Arias, Ortega Pledge To Renew Dialogue
MANAGUA – Putting aside sharp ideological and personal differences, Nicaraguan President Daniel Ortega and Costa Rican counterpart Oscar Arias this week took a stiff first step toward thawing the frosty relations between their two administrations.
Following a 45-minute meeting in the Nicaraguan capital Tuesday afternoon – the first between the two leaders since they returned to their respective presidencies more than half a year ago – Arias and Ortega announced their intention to restart the Bilateral Commission, a 1990s effort to create a permanent dialogue to address issues of common interest that have long defined relations between the two neighboring countries.
The Commission was suspended in 1997, during an escalation of tensions over Costa Rica’s right to navigate along the San Juan River – an issue that is now before the International Court of Justice in The Hague and one that both men agreed won’t be touched by the new Commission.
“Nicaragua and Costa Rica share not only a common border, but a common dream,”Arias said. “Yet we haven’t talked for 10 years.”
Ortega, for his part, noted that the outgoing administration of Nicaraguan President Enrique Bolaños (2002-2007) had made efforts to restart the Bilateral Commission last year (TT, Aug. 11, 2006), but added that since Bolaños was a lame-duck leader the effort didn’t count for much.
The new attempt to restart the dialogue, the Nicaraguan leader added, will be more institutionalized and sustainable under the watch of two Presidents who will be in office for the next several years.
The Bilateral Commission is expected to restart dialogue in November, when Ortega will travel to San José at Arias’ invitation.
Arias, who this week visited Managua at the invitation of Nicaraguan Cardinal Miguel Obando y Bravo to commemorate the 20th anniversary of the Central American Peace Accords, also addressed recent criticism that he alone didn’t deserve to win the Nobel Peace Prize in 1987 for what was essentially a group effort among all the region’s leaders.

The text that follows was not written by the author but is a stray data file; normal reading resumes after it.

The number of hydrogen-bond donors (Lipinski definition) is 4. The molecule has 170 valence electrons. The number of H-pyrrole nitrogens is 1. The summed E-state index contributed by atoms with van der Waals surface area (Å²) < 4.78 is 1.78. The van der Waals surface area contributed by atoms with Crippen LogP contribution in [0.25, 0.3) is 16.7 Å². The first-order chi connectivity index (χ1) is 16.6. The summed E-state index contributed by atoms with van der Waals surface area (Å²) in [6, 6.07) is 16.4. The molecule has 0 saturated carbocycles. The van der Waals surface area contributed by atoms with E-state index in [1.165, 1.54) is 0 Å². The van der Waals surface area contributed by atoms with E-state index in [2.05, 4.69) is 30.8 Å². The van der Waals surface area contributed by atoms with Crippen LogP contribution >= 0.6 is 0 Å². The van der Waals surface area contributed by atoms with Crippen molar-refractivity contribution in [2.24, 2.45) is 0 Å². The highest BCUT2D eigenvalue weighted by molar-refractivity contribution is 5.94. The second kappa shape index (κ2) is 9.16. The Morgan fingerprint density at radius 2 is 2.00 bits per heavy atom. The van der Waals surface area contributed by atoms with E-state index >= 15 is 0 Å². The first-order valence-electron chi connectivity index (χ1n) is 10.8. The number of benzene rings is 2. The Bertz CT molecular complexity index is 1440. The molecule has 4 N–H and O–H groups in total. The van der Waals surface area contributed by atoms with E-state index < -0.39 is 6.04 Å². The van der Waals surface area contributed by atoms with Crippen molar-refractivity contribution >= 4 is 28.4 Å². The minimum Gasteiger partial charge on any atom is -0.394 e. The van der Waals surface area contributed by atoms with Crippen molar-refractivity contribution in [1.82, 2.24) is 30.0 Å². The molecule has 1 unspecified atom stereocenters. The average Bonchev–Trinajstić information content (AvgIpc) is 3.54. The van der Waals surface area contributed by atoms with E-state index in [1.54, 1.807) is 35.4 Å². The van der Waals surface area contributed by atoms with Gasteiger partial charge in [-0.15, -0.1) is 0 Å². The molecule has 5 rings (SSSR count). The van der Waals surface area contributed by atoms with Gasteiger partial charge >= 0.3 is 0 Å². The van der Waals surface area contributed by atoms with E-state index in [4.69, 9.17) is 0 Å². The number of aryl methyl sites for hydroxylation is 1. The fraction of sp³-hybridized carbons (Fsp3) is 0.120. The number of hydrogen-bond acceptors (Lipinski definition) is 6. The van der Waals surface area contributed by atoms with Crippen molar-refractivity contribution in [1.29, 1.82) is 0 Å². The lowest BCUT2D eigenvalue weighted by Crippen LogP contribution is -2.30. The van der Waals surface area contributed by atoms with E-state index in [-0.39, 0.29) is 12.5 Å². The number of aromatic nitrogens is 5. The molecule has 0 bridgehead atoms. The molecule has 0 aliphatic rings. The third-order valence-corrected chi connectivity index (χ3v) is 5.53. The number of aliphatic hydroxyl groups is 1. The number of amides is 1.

Ortega in recent months has said he thinks that former Salvadoran President and peace accord signatory Napoleón Duarte should have won the award, and former Guatemalan President Vinicio Cerezo, also a signatory to the peace accords, said this week that all five Presidents should have won the Nobel Prize together.
Arias, despite building his international reputation for the past 20 years on his status of Nobel laureate, addressed the issue tactfully, and with uncharacteristic humility.
“I would have been happy – perhaps even happier – to have won this award along with the other five Presidents,” Arias said.
Then, slipping back into more familiar character, Arias went on to explain the reasons why he won the Nobel and the others didn’t.
When it comes to interpreting the original causes of the conflict in Nicaragua and the steps toward a peace process, Arias and Ortega, whose first presidential terms also coincided in the 1980s, have two very different visions of history.
Arias said that after the first attempts to hatch a peace plan failed in 1986, he “humbly” drafted a new plan, which then became dubbed the “Arias Peace Plan.”Arias said he then traveled around and met with every other Central American President, as well as leaders of various European nations, to win support for his plan before eventually getting all five Presidents together in a hotel room in Guatemala City in August 1987 to hammer out a final product.